The Taft family of Cincinnati, Ohio, has inspired two major Capitol Hill landmarks. William Howard Taft, the nation’s twenty-seventh president and tenth chief justice, successfully campaigned for construction of the Supreme Court Building, allowing the Court to move out of its cramped Capitol quarters in 1935. His son, Robert Alphonso Taft, who represented Ohio in the U.S. Senate from 1939 until his death in 1953, is the subject of the Taft Memorial, located one block north and west of the Capitol.
The memorial includes a one-hundred-foot bell tower of Tennessee marble resting on a base fifteen feet above ground level. A ten-foot bronze statue of Robert Taft stands on that base, along the tower’s west side. Incised in the marble above his head are words paying tribute to “the honesty, indomitable courage and high principles of free government symbolized by his life.” The bell tower’s unadorned design reflects Taft’s “simple strength and quiet dignity.”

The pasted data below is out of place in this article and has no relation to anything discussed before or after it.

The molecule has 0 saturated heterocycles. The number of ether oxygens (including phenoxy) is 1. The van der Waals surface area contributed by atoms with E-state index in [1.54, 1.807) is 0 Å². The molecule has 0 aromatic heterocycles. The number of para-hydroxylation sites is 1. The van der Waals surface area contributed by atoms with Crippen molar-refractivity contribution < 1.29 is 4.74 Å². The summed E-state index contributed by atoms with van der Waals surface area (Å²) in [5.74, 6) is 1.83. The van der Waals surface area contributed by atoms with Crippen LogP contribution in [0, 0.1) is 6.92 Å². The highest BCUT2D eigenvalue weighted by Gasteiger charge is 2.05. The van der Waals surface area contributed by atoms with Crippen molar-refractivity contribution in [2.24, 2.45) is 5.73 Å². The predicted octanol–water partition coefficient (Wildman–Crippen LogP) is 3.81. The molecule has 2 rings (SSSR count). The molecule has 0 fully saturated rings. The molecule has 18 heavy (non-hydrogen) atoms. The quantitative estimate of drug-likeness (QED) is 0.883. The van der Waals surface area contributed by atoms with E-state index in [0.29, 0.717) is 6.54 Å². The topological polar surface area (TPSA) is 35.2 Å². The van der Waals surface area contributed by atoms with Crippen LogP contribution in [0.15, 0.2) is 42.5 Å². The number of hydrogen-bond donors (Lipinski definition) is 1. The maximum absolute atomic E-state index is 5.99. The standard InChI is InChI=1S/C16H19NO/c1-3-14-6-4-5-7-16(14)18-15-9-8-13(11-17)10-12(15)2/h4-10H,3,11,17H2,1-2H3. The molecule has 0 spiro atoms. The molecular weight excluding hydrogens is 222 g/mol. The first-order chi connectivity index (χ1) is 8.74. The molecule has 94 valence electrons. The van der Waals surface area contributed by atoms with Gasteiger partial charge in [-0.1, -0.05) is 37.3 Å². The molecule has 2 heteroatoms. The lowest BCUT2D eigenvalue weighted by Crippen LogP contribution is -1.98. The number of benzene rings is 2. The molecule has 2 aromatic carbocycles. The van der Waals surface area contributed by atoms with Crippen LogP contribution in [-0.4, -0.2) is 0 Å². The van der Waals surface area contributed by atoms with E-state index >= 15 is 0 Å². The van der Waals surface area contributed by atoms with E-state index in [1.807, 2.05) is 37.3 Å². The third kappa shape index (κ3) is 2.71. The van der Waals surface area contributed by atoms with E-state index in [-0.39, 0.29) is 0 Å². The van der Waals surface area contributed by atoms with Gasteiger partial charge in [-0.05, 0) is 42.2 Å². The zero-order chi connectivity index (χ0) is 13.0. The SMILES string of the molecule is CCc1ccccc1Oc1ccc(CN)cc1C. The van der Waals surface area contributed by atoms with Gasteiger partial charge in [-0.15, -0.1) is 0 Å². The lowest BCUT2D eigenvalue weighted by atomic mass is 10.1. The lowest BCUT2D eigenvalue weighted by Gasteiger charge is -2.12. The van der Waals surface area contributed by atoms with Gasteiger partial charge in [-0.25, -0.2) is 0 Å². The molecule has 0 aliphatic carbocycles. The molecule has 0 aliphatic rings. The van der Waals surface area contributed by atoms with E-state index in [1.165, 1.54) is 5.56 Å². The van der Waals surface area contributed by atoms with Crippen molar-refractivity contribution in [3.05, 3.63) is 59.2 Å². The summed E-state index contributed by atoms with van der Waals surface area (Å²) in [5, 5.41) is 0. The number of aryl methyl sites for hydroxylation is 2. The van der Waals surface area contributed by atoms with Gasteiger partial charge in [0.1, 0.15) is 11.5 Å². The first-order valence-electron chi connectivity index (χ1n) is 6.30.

The tower’s carillon includes twenty-seven matched bronze bells ranging in weight from six tons to 126 pounds. The large central bell strikes on the hour, while the smaller fixed bells chime on the quarter-hour. By resolution of Congress, they play the Star Spangled Banner at 2 p.m. on the Fourth of July.